7 awesome new Inkscape features and how to use them

Inkscape got a bunch of new capabilities with its 2017 release. Check out these great video tutorials to learn how to use them.
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Open source creatives were rewarded in 2017 with the first major new release of Inkscape since 2015. Inkscape 0.92 was released in January last year with a couple of subsequent updates. The current stable version is 0.92.2, released on August 7, 2017.

"Version 0.92.2?" you might ask. "That's an odd version number. Why is it less than 1?"

It's a good question. The Inkscape team has a long-term goal to fully implement the SVG 1.1 specification in Inkscape and will advance the version number to 1.0 to demarcate that accomplishment. Inkscape, as a project, is dedicated not only to open source but open standards as well: The project team collaborates with the upstream W3C Scalable Vector Graphics (SVG) Standards Committee. This collaboration has manifested in new and improved SVG and CSS properties in the SVG specification.

Inkscape added a variety of new features in 2017. Here's a selection of tutorials to help you get started using them right away.

1. Mesh Gradients

An example of in-progress work towards collaboration with the W3C SVG Standards Committee is 0.92's new Mesh Gradients feature, one of the features Adobe Illustrator converts have long pined for; the Inkscape team is hoping for the feature to be adopted into the SVG specification. Inkscape's gradient tool has long had the ability to create multi-point linear and radial gradients. The addition of Mesh Gradients means the control points for an object's fill are in a grid ("mesh"), and individual control points can be given different values. This provides a lot more artistic control over the appearance of the fill and can make it much easier to achieve photorealistic coloring and shading in Inkscape illustrations.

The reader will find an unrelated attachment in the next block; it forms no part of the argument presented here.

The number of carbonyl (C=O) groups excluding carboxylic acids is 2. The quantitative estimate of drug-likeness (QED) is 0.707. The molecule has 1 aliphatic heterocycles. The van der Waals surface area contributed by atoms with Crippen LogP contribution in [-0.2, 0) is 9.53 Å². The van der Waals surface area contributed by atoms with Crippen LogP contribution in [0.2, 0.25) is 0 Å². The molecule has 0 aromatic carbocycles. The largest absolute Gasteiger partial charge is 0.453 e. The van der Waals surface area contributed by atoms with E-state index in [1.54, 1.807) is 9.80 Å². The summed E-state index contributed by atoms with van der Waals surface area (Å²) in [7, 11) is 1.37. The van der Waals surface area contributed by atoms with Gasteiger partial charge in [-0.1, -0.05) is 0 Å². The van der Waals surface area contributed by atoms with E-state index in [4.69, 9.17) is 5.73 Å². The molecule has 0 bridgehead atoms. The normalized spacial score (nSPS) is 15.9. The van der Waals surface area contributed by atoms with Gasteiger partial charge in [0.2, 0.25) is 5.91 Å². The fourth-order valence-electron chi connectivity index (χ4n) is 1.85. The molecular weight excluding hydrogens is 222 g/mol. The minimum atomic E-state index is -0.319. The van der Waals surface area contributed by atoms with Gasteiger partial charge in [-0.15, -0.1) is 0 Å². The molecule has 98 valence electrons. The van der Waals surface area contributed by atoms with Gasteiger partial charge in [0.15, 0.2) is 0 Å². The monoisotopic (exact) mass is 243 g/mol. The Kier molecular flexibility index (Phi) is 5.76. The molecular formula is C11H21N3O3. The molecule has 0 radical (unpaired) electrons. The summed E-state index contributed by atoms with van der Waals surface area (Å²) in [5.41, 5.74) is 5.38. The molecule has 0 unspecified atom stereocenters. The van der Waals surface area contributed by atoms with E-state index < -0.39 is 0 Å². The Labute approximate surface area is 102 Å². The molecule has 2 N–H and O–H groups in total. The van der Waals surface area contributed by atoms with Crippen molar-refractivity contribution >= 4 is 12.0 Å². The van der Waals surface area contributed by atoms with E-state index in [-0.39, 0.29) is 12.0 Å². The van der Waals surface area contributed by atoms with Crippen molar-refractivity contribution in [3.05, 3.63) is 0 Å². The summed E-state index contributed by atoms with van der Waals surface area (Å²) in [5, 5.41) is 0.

Here is a sweet little introductory tutorial on Mesh Gradients that shows you how to create an illustration of a realistic-looking mangosteen, created by James Auble for his HueDroid YouTube channel:

2. Conical Gradients

Speaking of gradients, Inkscape's Mesh Gradient feature offers a Conical Gradient function! Nick Saporito of Logos By Nick has a great tutorial on how to create a Conical Gradient. To  learn more, you can read his blog post Now You Can Easily Create Conical Gradients with Inkscape or watch his video:

Live Path Effects (Envelope/Perspective, Lattice, Mirror/Rotate)

The Live Path Effects (LPEs) system is a powerful, non-destructive tool for applying live and interactive effects on the vector paths you draw in Inkscape. The effects can be composed together in any order you choose for a wide range of possibilities. Inkscape 0.92 has introduced a large family of LPEs; let's take a look at several of them.

3. Envelope and Perspective

These effects allow you to deform a path using four control points that Inkscape provides around the object. Envelope stretches and squashes the shape on a flat plane as you modify the control points; Perspective maps the object to match the perspective of the plane created by your manipulation of the control points.

We recommend a couple of video tutorial on these effects. The first, from Rob of ScrappyDew Creations, focuses on using the Envelope effect to create warped text.

The second, from Jabiertxof Foxtreibaj, demonstrates both the Envelope and Perspective effects using an early, unstable version of the tool.

4. Lattice

Similar to how the Mesh Gradient control gives you finer control of the colors and shades in a gradient by introducing more control points in a grid, the Lattice LPE allows you greater creative control than the four points of the Envelope LPE via a grid of deformation control points. This video demonstration from Jabiertxof Foxtreibaj (based on an early prototype) shows the basics of using the tool:

5. Rotate Copies and Mirror Symmetry

The Rotate Copies and Mirror Symmetry LPEs take the goodness of the Tiled Clones feature of Inkscape and make it less clunky and confusing as well as allow for the interactive adjustment of the resulting compositions.

The Rotate Copies LPE is similar to the Mirror Symmetry LPE; rather than creating mirror-image copies, it creates multiple copies rotated around a point, and you can customize the various parameters of this rotation to create cool effects. Here's a demonstration from Jabiertxof Foxteibaj on using this tool to create kaleidoscope designs: